Open Source and licensing

Is it even possible any more to release an open source project that refers to StellarisWare functions or header files, even if the code was released under a BSD license?

I was reading the latest eula.txt and it would appear not. In fact, the license would seem to preclude any mention or use of any of the source provided in StellarisWare. This is a problem as it's been suggested here that one should base one's application on one of the example apps provided in StellarisWare.

I have no problem with these restrictions on the source of the driverlib, or with the restrictions on linking to GPL (or other similar license) code.

Orin.

23 Replies

  • I want to let you know that we do see your posts on this thread and understand the arguments you are making. I really can't say any more about it or make any promises for changes, other than to say we are aware of your comments.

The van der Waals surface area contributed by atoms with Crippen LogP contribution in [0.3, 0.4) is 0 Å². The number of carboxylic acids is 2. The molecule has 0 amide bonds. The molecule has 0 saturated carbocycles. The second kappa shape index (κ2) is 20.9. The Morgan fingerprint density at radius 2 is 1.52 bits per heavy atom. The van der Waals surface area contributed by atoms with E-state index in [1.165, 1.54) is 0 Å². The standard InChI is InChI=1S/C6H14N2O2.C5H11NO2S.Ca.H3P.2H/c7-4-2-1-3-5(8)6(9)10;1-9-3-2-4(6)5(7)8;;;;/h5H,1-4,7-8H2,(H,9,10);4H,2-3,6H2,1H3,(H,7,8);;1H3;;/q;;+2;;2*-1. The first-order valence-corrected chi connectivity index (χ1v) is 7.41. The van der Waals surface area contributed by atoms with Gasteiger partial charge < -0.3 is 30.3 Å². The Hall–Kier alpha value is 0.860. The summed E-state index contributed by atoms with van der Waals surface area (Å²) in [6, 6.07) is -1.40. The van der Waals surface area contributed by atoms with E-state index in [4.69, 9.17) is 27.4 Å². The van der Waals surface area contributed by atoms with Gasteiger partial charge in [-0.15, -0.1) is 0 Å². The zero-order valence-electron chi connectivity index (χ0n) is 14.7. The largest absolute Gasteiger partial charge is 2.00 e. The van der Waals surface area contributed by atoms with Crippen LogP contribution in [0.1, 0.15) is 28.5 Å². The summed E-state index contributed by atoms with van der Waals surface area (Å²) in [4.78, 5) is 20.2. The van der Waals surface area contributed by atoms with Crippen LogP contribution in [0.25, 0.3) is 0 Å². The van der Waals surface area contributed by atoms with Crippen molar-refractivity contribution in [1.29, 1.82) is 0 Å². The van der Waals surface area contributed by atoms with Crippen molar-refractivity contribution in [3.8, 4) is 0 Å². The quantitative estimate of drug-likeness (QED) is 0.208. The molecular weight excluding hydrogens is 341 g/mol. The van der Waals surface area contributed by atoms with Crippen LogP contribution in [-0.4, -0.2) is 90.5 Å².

I would like to clarify, for someone who wanders onto this thread and gets the impression that they cannot use any open source with StellarisWare. This is not true. If you are familiar with StellarisWare then you already know that we ship StellarisWare with several open source packages. In this thread, the term "open-source" is being used generically as if there were only one kind when in fact there are many kinds of open source licenses. There is no problem with BSD-style licenses, or LGPL, or even modified GPL such as the license that FreeRTOS.org uses. So there are large amounts of open source software that is not a problem. To be clear what we are really talking about here is GPL and GPL-style open source licenses.

    As Jean Anne said, Luminary Micro made a business decision early on that we did not want competitors to be able to use our software. That is really the only restriction we cared about. That is where the restrictive language about GPL comes from. We don't hate open source. We like open source. We want ours to be as open as possible with the above mentioned restriction.
  • Hi TI Joe,